ST. GEORGE’S, Grenada (eTN) – The notion that regional tourism industry stands to benefit from a memorandum of understanding (MoU) signed last week between the US and China is becoming generally accepted by Caribbean tourism industry stakeholders.
After years of anticipation, much of the US travel industry breathed a sigh a relief last week when the US and China signed an MoU to allow group leisure travel to the US and to permit US destinations to market themselves in China.
Siddiqi Sylvester of Astral Travel and Tours said that the MoU is the closest the US has effectively come to granting approved-destination status to China which can also result in an influx of Chinese tourists to the Caribbean. “Travel packages can so be arrangement that the Chinese tourists can experience both a US destination vacation and a Caribbean adventure. We are very close to the US and some of the airlines which travel to China also travel to the Caribbean, so the possibility exist for direct flights to the Caribbean or connecting flights,” he said.
The US travel and tourism industry has long sought an agreement under which China would grant the US approved-destination status, which allows Chinese nationals to travel to an approved country as tourists. Until now, Chinese travelers have been restricted to visiting the US for business purposes.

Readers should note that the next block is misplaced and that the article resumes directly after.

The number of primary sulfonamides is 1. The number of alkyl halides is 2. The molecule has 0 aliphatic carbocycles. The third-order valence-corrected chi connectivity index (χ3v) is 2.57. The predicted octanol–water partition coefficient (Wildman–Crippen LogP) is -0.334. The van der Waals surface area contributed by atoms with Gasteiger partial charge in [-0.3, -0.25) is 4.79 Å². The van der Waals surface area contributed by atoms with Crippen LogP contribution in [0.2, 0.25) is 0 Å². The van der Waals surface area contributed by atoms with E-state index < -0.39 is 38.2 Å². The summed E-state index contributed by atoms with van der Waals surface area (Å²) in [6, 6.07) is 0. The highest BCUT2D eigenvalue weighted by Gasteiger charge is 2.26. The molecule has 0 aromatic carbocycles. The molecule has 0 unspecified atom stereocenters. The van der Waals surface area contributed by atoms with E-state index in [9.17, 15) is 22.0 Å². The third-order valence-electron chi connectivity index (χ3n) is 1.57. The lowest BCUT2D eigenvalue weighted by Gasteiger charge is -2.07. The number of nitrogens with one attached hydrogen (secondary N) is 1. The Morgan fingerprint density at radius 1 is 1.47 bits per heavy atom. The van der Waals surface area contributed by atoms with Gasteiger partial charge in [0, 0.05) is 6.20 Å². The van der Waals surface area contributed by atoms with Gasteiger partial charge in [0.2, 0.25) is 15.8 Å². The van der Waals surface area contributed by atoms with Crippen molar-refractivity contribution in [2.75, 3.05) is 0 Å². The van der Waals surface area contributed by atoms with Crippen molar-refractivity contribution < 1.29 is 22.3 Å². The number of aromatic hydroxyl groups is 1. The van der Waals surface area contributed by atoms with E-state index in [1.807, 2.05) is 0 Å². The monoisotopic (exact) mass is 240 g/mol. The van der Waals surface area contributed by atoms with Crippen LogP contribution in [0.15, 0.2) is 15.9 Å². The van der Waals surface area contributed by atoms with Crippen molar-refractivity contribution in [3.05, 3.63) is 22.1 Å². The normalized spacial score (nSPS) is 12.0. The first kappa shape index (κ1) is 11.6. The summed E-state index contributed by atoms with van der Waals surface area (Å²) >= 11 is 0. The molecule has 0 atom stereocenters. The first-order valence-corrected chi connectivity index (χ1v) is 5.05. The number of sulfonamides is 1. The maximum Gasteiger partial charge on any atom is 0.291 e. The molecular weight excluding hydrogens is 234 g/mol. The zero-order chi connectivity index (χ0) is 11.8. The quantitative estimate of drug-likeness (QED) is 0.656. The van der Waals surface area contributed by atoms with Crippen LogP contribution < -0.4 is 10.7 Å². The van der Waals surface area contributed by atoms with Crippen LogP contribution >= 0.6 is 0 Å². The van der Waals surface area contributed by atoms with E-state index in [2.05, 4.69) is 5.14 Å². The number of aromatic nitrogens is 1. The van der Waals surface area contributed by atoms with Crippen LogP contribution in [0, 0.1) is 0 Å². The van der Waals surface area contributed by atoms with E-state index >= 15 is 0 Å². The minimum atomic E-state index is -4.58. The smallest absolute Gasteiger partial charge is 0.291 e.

The memorandum will ultimately do what approved destination status was intended to do. Groups of Chinese tourists will be allowed to visit the US within the US Department of State’s existing visa procedures. The one limitation is that the agreement could be terminated if significant numbers of group travelers overstay their visas, according to the US Department of Commerce.
Commerce Secretary Carlos Gutierrez signed the memorandum at a meeting of the US-China Joint Commission on Commerce and Trade Travel and Tourism Working Group in Beijing last week. It is expected to be implemented in the spring of 2008.
“China is a very promising market for the US travel and tourism industry,” said Matthew Braud, communications director for the Commerce Department’s Office of Manufacturing and Services. He said China’s “growing middle class has spending power, our most recent calculations show that Chinese citizens on average spent US$6,000 per visitor, which ranked higher than any other nation.” The Commerce Department estimates that the number of annual Chinese visitors to the US will reach 579,000 by 2011, up from 320,000 visitors last year.
Siddiqi, whose company has an office in New York, said that people are realizing that the Chinese having a lot of spending power because of the industrial development taking place in the Asian country. “They have money to spend and we in the Caribbean have to tap into the market, so what is needed is for us in the Caribbean, especially those of us in the tourism industry, is to develop strong partnership with US travel agents and tour companies and maximize on the opportunities,” he said.